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Without a doubt Pu'uhonua o Honaunau (place of refuge) is my favorite historical site on the island. Located about 20 miles south of Kailua-Kona this ancient site became a National Park in 1961 after a century and a half of disuse. There is a feeling of ancient power and serenity here that is not found anywhere else on the island. Built around 1550 A.D. this site avoided the destruction that was the fate of many sacred sites in the early 1800's when traditional Hawaiian religous practices were abolished. This is possibly due to the strong ties with the Kamehameha I dynasty. As a result the restoration is very authentic here.

The purpose of the Pu'uhonua was to offer sanctuary and forgiveness to Kapu breakers, defeated warriors, and non-warriors caught in the middle of battles. Those who were able to reach this haven, were taken in healed if necessary and given rites of purification by the Kahunas (priests) then allowed to return to society without fear of reprisal.

Hale o Keawe

The spiritual center of the Pu'uhonua was the temple, it is believed that this is actually the third temple site constructed. It was built sometime around 1650 A.D. The thatched house was the repository for the bones of 23 rulers of the area. It was believed that the bones of royalty brought trememdous Mana (spiritual power) to this refuge. The bones were removed by Queen Ka'ahumanu's order in 1829, local Hawaiian activists are still trying to have these bones returned to their rightful resting place. Practitioners of the ancient Hawaiian religion still perform their ceremonies at this site.

The Pu'uhonua was divided into two parts, The Kahunas, Royalty, and their attendants were in the inner section, while the common people who were seeking healing and forgiveness for there various problems were housed in the outer section

Since the restricted section was along the shoreline, anyone trying to reach sanctuary had to swim across bays on either side of the refuge, not always an easy job.

The two sections were divided by a wall approximatly 1000 feet long, 10 feet high and 7 feet thick. This wall built without mortar of any kind has been standing for over 400 years. A view of the wall from the outer section of the Pu'uhonua and the back of the Hale o Keawe which anchors one end of the wall.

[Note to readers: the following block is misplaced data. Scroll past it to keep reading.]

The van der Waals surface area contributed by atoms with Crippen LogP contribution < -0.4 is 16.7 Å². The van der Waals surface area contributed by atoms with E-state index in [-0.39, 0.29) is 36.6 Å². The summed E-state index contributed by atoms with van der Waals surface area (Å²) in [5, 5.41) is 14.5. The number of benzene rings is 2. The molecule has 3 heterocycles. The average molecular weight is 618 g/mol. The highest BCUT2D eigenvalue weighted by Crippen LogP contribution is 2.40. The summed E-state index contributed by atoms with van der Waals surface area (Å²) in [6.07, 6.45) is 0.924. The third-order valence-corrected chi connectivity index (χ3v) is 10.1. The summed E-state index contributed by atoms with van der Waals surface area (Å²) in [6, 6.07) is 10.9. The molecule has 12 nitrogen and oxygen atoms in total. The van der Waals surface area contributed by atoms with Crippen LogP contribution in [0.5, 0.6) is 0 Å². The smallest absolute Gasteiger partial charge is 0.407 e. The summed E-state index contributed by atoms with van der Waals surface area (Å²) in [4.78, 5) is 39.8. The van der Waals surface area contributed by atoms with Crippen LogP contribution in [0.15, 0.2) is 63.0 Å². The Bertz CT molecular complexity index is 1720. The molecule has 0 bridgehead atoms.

The inside of the wall was quite different from the outer section, entering through a passage in the wall you will first see several fish ponds, both natural and manmade. Fishermen would keep these ponds stocked with the favorite fish of the Ali'i (royalty) and the Kahuna's (priests). As harsh as it may sound, not having the desired fish for the Chief's meal could cost someone their head.

Besides the fishponds and the residences of the Ali'i and Kahuna's you could find open sheds

where canoes were built. These canoes were carved from a single trunk of the Koa tree, a hard (and heavy) native tree. The canoe was the workhorse of the hawaiian community, used for everything from waging war to transporting goods around the island. Nearby is the royal canoe landing at Keone'ele Cove

now a favorite feeding ground for the Honu the green sea turtle.

To the North of the park is Honaunau bay which boasts some of the finest scuba diving in the area. There are also picnic facilities although on weekends it is usually very crowded, driving through the park past the information center you can take a dirt road to another picnic spot with palm trees and concrete bbq pits and picnic tables, while usually not as crowded as the bay it is still a very popular spot with local families on the weekends.

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